What is an IP number / IP address?
'IP' stands for Internet Protocol - it decribes the way information is sent and received
over the Internet. An IP number, or IP address, is a 32 bit number assigned to any
device that wishes to communicate over the Internet. Typically the IP address is represented as a
set of four numbers in the range 0-255 - the address is usually written as these four numbers
separated by dots. It can also be shown as one big number in decimal or hexadecimal.
What is my IP number?
The IP number of this machine is:
This number can also be represented as 387372190 (32 bit decimal number)
or 0x1716D49E (32 bit hexadecimal number).
(Note that if you are part of an internal network then this is the address of your local server, the
machine which is connected to the external internet.)
How are IP addresses used?
Whenever data is to be transmitted to a particular machine, it is broken up into chunks, or
packets, each of which is tagged with the IP address of the destination machine. Each packet
is transmitted separately, and will not necessarily follow the same route through the network
as the other packets that make up the whole message. It is quite possible that the packets will
arrive out of sequence, or with errors. Some may not even arrive at all.
On receipt the packets are automatically reassembled into the correct sequence so as to
reconstruct the original data;
if there are any errors or missing packets then they are requested to be sent again.
How are IP Addresses Assigned?
IP addresses are hierarchical in nature - that is to say, one part of the address will specify
broadly in which region of the network the destination can be found, with subsequent parts of the
address providing more specific information about the location of the target device within that
region. Consequently the allocation of addresses needs to be carefully managed, in order to
maintain this hierarchy.
The allocation is overseen by the Internet Assigned Numbers Authority (IANA) and Regional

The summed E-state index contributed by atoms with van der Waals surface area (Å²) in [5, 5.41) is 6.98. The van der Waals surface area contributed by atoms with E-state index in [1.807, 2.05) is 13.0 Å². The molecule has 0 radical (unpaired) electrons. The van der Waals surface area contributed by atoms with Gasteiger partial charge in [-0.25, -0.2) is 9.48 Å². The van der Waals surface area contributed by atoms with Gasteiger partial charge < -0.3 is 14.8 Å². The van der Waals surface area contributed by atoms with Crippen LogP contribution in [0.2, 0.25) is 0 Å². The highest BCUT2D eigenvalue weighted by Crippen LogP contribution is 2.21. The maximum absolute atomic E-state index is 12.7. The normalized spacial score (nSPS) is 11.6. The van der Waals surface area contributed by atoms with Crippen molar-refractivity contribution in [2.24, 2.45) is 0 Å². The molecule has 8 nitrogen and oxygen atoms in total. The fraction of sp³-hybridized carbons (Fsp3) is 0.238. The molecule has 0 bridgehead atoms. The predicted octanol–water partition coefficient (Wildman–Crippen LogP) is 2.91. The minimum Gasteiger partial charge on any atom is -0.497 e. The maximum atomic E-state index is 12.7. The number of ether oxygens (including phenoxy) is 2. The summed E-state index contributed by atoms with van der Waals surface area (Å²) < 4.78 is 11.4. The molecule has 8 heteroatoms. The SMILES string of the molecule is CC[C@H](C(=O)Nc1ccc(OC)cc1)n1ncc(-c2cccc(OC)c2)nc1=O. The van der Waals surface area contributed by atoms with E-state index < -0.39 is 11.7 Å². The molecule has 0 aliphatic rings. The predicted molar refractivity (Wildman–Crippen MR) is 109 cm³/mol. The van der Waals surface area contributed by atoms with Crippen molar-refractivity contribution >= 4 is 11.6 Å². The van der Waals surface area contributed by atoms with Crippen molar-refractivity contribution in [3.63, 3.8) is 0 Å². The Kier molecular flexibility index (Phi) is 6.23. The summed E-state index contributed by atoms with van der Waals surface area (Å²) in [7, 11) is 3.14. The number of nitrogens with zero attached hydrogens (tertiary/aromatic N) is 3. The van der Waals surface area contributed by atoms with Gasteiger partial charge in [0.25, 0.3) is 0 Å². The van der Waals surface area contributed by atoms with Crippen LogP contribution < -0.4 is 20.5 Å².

Internet Registries (RIRs), who maintain a publicly accessible database called WHOIS, relating
IP addresses to locations in the network.
What is DNS?
Most Internet users prefer to use addresses which are more meaningful than a sequence of numbers -
for example 'www.microsoft.com' instead of '188.8.131.52'. The translation from the textual
domain name to the numeric IP address is performed by certain machines on the internet, known
as 'Domain Name Servers'. Every computer that wants to be able to use domain names needs to know
the IP address of at least one Domain Name Server - it contacts this server any time it needs to
translate a domain name to an IP address. The server can either reply immediately with the IP address
if it knows it, or it can forward the request to another server which may be in a better position
to provide the information. When the translation is successfully performed, the server will
keep a copy of, or cache, the address so that it can answer the request more rapidly the next time it is asked.
Domain names are resolved starting with the final part, the Top Level Domain (e.g. '.com', or '.de').
Every Domain Name Server knows the locations of certain machines known as Root Servers,
which are able to indicate where to find a machine that can handle the particular Top Level Domain.
The remainder of the domain name is then sent to this machine, which knows where to locate servers that
can deal with the next level in the domain name, and so on until the first part of the name is reached
(e.g. 'www'). At this point a full IP address can be returned through the various servers, back to the
machine which originated the translation request.
Each machine along the return journey will keep a cached copy of the IP address and domain name, so that if
asked for the same address in the near future it can respond immediately without having to contact
any other machines. This speeds up general operation of the network, although it does mean that if
the IP address for a particular domain name is changed at any time, it can take a while -
sometimes several days - for that change
to be propagated through the network. Until the change is propagated, the name servers will continue to
report the old (cached) IP address.
What is IPv6?
An IP address as described above is made up of four bytes, in a format known as IPv4. Four bytes can
be used to represent over four billion different individual addresses, which might seem sufficient to
uniquely label every computer in the world - but with more and more devices being connected to the internet
the number of IPv4 addresses which are free to be allocated is dwindling.
IPv6 mitigates this problem by using sixteen bytes instead of four, which allows approximately 3.4x1038 unique addresses
to be represented. In addition, the standard solves various other technical problems that IPv4 suffers from.
Unfortunately IPv6 is not interoperable with IPv4, so in order to use it all the internet hardware between IPv6
nodes will need to be updated to be able to use IPv6. Until that happens an IPv6 network is effectively
invisible to IPv4 systems, and vice versa, although it is technically possible to implement converter nodes that embed one protocol
within the other to allow connections between the different networks.